Strangely, you may think, looking at plankton under a microscope had never been on my bucket list. Yet, it formed one of my highlights of our Real Family Holidays (RFH) Dale Fort experience – and that isn’t meant to sound like a negative. Bear with me a second here, it WAS more interesting than watching paint dry, I promise.
Whenever I think of our stay at Dale Fort, in Pembrokeshire, Wales, the incredible view and the things we learned during the activities are likely to be prominent in my mind. With all the modern gadgets and entertainment systems we have today, you’d expect seeing a few various-shaped black outlines pulsing and flitting around a white background to hold your attention (and that of a child) for roughly a second, but, across the generations, as we examined plankton through a microscope, we were enthralled. Honestly!
Our Little Man (OLM) was too young to go out on the fort’s RIB to collect the sample earlier in the day – you have to be eight and 1.3 metres tall. Instead, OLM and I enjoyed spotting my husband Nigel go and experience it from Dale Fort’s incredible rooftop sundeck. Nigel found the RIB thrilling, clutching a rope whilst perching on the inflatable side of the vessel as it sped its way up the estuary the fort looks out upon.
That night, one of the RFH activity leaders offered us the chance to find out more about the cloudy liquid samples the RIB’S crew had brought back. A snappy five-minute PowerPoint in a real science lab taught us all what plankton actually is – who knew crabs and starfish begin their life as these bottom-of-the-food-chain flecks? Then, thanks to a plentiful supply of microscopes, each family got to actually see them. When many of the slides revealed wriggling, squirming, multi-shaped plankton in what had appeared to be a drop of clear water, we were all crowded round oohing and ahhing, keen to attempt to identify them against check sheets.
I’ll admit Nigel may say (ok, will definitely say) the RIB was more exciting than viewing the plankton, but he and everyone else in the lab did find it totally engaging. This hands-on 20-minute experience will mean my son will never forget what plankton is.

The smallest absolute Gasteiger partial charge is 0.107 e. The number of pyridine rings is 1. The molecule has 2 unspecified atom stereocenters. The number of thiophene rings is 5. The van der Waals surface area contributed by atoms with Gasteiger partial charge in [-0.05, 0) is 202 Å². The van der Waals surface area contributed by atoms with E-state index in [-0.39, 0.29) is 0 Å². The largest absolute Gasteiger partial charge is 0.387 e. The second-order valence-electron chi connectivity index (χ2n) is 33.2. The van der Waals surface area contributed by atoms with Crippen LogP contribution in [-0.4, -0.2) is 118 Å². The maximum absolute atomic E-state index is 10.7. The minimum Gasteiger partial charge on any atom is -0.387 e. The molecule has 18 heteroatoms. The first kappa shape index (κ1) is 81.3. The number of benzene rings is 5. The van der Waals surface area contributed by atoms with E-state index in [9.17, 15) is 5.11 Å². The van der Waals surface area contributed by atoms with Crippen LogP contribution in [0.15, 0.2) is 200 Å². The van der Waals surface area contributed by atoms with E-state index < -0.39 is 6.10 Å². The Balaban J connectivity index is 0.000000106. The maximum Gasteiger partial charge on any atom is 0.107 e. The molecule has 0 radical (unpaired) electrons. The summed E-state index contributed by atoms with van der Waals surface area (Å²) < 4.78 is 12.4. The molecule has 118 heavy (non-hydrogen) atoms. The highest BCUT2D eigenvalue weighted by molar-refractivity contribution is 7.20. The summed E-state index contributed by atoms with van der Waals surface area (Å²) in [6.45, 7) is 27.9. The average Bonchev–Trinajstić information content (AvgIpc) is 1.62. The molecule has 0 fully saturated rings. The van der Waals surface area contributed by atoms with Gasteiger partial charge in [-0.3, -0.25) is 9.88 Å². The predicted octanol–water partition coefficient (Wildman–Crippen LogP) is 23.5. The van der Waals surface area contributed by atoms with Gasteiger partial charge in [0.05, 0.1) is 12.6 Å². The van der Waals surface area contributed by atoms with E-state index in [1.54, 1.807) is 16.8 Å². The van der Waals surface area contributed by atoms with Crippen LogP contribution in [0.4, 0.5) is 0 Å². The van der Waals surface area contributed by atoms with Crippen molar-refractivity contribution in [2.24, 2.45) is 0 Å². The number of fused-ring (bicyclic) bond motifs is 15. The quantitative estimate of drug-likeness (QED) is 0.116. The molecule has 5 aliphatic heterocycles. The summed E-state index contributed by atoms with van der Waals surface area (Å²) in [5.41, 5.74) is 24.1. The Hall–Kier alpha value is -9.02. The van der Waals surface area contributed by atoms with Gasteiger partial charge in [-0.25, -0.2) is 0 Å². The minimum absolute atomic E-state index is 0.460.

Due to another of the included activities, he will also never forget how to differentiate a male crab from a female. A broad triangle on the abdomen is female, narrow male. This we learned on the jetty in pretty Dale village as we plucked spider and common shore crabs from the water. Again, we matched them to a Field Studies Council information sheet under the guidance of a RFH activity leader who enthusiastically provided deeper level knowledge about the creatures’ habits and skeletons in answer to our questions.
I’ll bet OLM can tell you a thing or two about map symbols too after a quick fire ten-minute lesson that led on to orienteering around the village and ultimately buried treasure. There was real, valuable learning within the Dale Fort activities but it didn’t feel like anything other than easy, family fun. It makes you realise how fast knowledge can be imparted in an exciting scenario and environment.
The Fort is your accommodation for your stay, which, in itself, is pretty cool. It’s set on a headland with a remarkable view out into the estuary. It’s a view you see every time you leave your room (and, if you’re lucky, even from your room), can enjoy from some of the recreation rooms and reveals itself further every time you leave the centre, but it doesn’t get less fantastic. And the very best place to see it, in our opinion, was from a quiet sundeck on the roof where there are two picnic tables. We went there every day to enjoy a drink and take it all in.
In a week, we felt we only scratched the surface of Pembrokeshire, but saw enough to fall in love a little. To our minds there were echoes of Cornwall, a long-held favourite place of ours – and part of the reason we found our way to sign up as advocates of RFH.
With so much to entertain and explore within the free RFH activities – which also included family team games, a campfire and evening nature walk – and the area directly surrounding Dale, we only really had one day further afield. This we spent experiencing the Iron Age roundhouses of Castell Henllys, stopping off on the return at stunning Fishguard, which looked worthy of a longer look had time allowed.
Less than ten minutes drive from Dale Fort, mesmerising Marloes Sands was probably at the very top of the list of best spots we visited during our stay. It’s a National Trust beach, perfect for body boarding, with endless interesting rock formations, cliffs and rockpools, accessed by a path through undulating lush countryside. The £5 parking charge initially feels a little steep but allows you to drive up to Martins Haven later on the same day and enjoy a walk around the tip of the peninsula for some spectacular views. If you arrive late afternoon the parking charge is reduced to £2.
The other thing I won’t forget about Dale Fort is the people we met – just like our previous RFH experience. During our stay at RFH’s Start Bay centre in Devon we felt we got to know all the other guests. Dale Fort is a little larger and, whilst we didn’t get to know everyone, there were one or two families in particular we really hit it off with. Great people and breathtaking nearby attractions seem to be as much a certainty on a RFH trip as the plentiful food, fun and adventure.
Dale Fort highlights for Our Little Man (age 7):
- “Crabbing because we caught a big spider crab”
- “Marloes Sands because it was really good for body boarding, there were lots of people there to make friends with and it was nice to look at”
- “The microscopes, it was the first time I had used one” – see, I told you it wasn’t just me who liked it!
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